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Durham e-Theses
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The interpretation of noun noun compounds

Davidson, Oliver Geoffrey (1996) The interpretation of noun noun compounds. Doctoral thesis, Durham University.



This thesis looks at conceptual combination, in particular it investigates how noun noun compounds are interpreted. Several themes run throughout the work. Real compounds (e.g. coat hanger, crab apple) are compared to novel ones (e.g. banjo cactus, zip violin). Also, compounds are examined in each of the possible permutations of artefacts (A) (e.g. coat, banjo) and natural kinds (N) (e.g. crab, cactus), (AA, AN, NA and NN).Experiments 1 - 4 examine noncompositionality in noun noun compounds. Possible sources of noncompositionality are investigated using both feature listing and feature rating tasks. Although some differences were found, results were similar between different types of compound, evidence of noncompositionality being found in each. The results also confirm that most of the meaning of a noun noim compound is derived from the second constituent (noun2).Experiments 5 and 6 look at two different types of compoimd interpretation - slot filling and property mapping. In experiment 5, slot filling is found to be the preferred interpretation type overall, but property mapping is more common in compounds composed of two natural kinds (NN). Experiment 6 examines possible factors influencing the choice between slot filling and property mapping interpretations. It was found that constituent similarity plays an important role, and also that this interacts with whether or not the constituents have important properties which clash. Experiment 7 looks at compound identification. Results suggest that the first constituent (nounl) may be critical in such tasks. Experiment 8 compares the importance of nounl and noun2 in determining the type of interpretation given to a compound. Neither position is found to be more influential than the other, although relational information does seem to be associated with specific nouns in each position. Throughout the thesis findings are related to current theories of conceptual combination, such as prototype models, the concept specialisation model and theories of compound interpretation by analogy.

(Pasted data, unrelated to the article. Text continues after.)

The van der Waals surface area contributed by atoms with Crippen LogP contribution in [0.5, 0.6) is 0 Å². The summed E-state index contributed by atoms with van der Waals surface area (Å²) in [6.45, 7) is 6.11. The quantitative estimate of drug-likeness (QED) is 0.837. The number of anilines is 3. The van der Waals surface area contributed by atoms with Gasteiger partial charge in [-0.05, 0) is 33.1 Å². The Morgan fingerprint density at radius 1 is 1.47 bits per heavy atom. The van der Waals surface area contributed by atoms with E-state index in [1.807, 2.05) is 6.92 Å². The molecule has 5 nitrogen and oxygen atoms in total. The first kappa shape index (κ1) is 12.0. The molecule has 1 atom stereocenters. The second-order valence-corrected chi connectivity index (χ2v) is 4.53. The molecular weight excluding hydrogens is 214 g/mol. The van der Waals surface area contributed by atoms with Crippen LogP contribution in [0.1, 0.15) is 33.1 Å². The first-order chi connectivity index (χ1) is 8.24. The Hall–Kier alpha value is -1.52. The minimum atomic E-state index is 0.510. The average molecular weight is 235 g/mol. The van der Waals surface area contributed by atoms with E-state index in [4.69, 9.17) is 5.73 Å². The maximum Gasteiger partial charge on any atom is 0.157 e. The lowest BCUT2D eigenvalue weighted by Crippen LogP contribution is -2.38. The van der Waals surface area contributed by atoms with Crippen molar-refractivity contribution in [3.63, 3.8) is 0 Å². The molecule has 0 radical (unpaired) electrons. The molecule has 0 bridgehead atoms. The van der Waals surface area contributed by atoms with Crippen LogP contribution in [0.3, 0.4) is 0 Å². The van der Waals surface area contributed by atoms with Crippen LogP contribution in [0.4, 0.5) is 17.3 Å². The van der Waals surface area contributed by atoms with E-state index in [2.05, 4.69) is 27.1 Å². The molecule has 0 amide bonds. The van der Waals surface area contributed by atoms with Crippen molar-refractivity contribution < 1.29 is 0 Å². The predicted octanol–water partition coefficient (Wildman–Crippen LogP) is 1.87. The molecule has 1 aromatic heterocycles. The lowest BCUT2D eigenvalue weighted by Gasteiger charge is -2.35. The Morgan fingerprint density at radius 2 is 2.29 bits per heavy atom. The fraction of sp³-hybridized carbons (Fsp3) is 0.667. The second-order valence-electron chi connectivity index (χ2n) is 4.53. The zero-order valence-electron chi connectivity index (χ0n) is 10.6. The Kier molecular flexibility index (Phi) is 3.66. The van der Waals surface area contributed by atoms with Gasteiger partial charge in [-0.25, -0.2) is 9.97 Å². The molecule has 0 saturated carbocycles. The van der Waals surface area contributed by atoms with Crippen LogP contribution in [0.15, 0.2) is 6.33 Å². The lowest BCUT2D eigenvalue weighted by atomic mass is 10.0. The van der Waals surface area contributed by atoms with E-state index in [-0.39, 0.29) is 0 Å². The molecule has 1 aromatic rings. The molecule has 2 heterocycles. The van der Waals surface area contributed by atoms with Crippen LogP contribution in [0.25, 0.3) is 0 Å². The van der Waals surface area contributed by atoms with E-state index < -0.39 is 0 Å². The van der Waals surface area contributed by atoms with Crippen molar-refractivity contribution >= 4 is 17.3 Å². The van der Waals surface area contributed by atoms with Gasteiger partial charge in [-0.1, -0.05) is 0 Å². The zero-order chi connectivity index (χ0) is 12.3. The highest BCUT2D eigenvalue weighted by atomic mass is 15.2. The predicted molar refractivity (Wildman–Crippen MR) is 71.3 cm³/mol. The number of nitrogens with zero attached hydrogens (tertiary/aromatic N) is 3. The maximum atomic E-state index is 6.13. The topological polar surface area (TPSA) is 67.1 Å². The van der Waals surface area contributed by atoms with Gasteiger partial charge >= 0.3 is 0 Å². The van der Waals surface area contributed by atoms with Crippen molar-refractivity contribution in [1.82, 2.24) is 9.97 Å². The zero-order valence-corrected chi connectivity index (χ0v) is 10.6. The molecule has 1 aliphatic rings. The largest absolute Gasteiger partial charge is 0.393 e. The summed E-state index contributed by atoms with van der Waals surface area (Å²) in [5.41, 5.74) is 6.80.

Item Type:Thesis (Doctoral)
Award:Doctor of Philosophy
Thesis Date:1996
Copyright:Copyright of this thesis is held by the author
Deposited On:24 Oct 2012 15:07

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